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NHVR lifts lid on COR enforcement effort

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Number of investigations and monitoring actions underway

NHVR lifts lid on COR enforcement effort
The regulatory effort goes beyond the road side and into the office

The National Heavy Vehicle Regulator (NHVR) has warned executives of heavy vehicle supply chain companies to be aware of their responsibilities under the changed Chain of Responsibility (COR) laws following a number of current investigations.

Eight months down the COR reform track, NHVR statutory compliance executive director Ray Hassall reveals the NHVR is currently undertaking six COR investigations and a further eight cases were being monitored.

"Investigations range from serious systemic breaches to responding to information gathered through the NHVR’s Confidential Reporting Line," Hassall says.

"All current investigations include the executive officers of companies, in addition to other roles within the supply chain.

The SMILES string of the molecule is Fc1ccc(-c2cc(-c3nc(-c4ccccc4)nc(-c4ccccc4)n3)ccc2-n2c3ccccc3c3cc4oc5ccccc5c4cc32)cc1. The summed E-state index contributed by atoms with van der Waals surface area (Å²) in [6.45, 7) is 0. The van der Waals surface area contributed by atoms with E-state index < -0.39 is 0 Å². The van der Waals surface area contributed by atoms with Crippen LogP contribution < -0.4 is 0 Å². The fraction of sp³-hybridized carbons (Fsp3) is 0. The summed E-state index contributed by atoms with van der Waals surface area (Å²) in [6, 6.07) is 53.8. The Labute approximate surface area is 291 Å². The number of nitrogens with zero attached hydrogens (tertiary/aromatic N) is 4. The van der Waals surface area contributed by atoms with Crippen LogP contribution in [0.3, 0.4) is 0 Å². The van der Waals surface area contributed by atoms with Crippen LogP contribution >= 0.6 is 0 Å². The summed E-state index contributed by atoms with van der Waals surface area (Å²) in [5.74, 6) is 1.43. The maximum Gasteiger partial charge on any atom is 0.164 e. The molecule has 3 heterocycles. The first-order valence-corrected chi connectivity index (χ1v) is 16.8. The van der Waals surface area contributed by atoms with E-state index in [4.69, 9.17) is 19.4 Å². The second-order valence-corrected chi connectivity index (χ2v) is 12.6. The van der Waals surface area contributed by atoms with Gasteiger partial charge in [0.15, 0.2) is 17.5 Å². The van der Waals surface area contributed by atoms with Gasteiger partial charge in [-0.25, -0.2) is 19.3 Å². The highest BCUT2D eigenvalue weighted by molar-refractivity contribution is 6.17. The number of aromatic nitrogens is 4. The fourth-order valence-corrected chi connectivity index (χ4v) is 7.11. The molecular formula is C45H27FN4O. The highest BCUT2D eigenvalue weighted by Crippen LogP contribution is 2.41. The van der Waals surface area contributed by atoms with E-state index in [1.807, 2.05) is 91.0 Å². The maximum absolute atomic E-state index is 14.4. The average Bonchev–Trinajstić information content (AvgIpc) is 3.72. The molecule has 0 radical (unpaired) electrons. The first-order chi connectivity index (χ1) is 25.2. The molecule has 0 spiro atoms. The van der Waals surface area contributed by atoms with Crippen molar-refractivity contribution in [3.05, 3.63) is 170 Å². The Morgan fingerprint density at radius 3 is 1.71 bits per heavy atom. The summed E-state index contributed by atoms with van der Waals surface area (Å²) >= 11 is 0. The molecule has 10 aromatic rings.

"It’s important that executives make themselves aware of the responsibility associated with their interactions with the heavy vehicle supply chain."

Those investigations include the following allegations:

  • directions to disregard of work/rest requirements
  • the absence of safety management systems to prevent non-compliance
  • ineffective driver monitoring systems
  • poor load restraint practices.

Executive officers have an obligation to exercise due diligence to ensure parties in the chain of responsibility (COR) comply with their requirements under the law, the regulator notes.

"This may be described as a comprehensive appraisal of business systems and activities to establish methodology or evaluate performance of safe goods transportation," it says.

"Each party in the heavy vehicle supply chain was liable and responsible to the extent of their level of influence and control over the particular transport task."